Judicial overhaul debate won't win Israel, as global opinion sees impact - analysis

The rhetoric about creeping fascism and the warnings that Israel's democratic values are eroding is bound to have an impact on public opinion around the world toward the country. 

 LISTEN TO the voice of the people. Pictured: Protesting judicial reform. (photo credit: AVSHALOM SASSONI/FLASH90)
LISTEN TO the voice of the people. Pictured: Protesting judicial reform.
(photo credit: AVSHALOM SASSONI/FLASH90)

It is not as if hundreds of thousands of people can take to the streets for nearly three months straight and no one will notice. It is not as if reservists will declare that they are no longer willing to serve the country and this stays in-house. It’s not as if senior politicians, past and present, will speak of an imminent dictatorship and that dirty laundry will only be aired inside.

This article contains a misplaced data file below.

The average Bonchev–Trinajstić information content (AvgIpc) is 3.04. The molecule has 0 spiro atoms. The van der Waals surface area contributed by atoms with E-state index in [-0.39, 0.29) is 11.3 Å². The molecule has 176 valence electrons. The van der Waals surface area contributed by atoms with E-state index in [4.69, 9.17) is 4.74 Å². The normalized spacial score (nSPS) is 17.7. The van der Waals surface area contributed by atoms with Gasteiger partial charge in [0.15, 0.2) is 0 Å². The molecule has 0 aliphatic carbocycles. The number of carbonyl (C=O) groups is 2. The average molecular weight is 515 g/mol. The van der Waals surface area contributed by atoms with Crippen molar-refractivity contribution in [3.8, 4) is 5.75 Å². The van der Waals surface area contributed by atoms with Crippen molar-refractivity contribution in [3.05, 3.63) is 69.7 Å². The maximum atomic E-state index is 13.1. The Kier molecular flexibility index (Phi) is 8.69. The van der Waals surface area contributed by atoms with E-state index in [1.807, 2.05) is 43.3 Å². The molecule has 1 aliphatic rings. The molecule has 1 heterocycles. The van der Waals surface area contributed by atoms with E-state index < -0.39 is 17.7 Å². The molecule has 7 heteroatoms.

The world is watching. Israel’s friends and enemies are taking note and drawing conclusions. Already last month, for instance, Hezbollah’s leader Hassan Nasrallah said Israel’s current situation was unprecedented and predicted the Zionist “entity”  would not live out its 80th year.

The developments here -- the rhetoric about creeping fascism, the warnings that Israel's democratic values are eroding  -- are also bound to have an impact on public opinion around the world toward the country. 

United States support for Israel

Nowhere is that public opinion toward Israel more important than in the United States. There, Israel continues to enjoy widespread bi-partisan support in Congress, though it is not as widespread nor as bipartisan as it once was. Israel can rely on solid support from congressional representatives and senators -- even from states where there is no significant Jewish vote to speak of -- because the elected officials believe this is what their constituents want.  

If elected officials perceive that the vast majority of the public -- of their constituencies -- support Israel, then they will support Israel. If they feel that their constituents favor Israel over the Palestinians, then when it comes to that particular issue, they will support  Israel over the Palestinians.   But if that perception changes, if they feel there is more support for the Palestinians than for Israel, or their constituents do not look favorably on Israel, their positions and voting patterns may also change.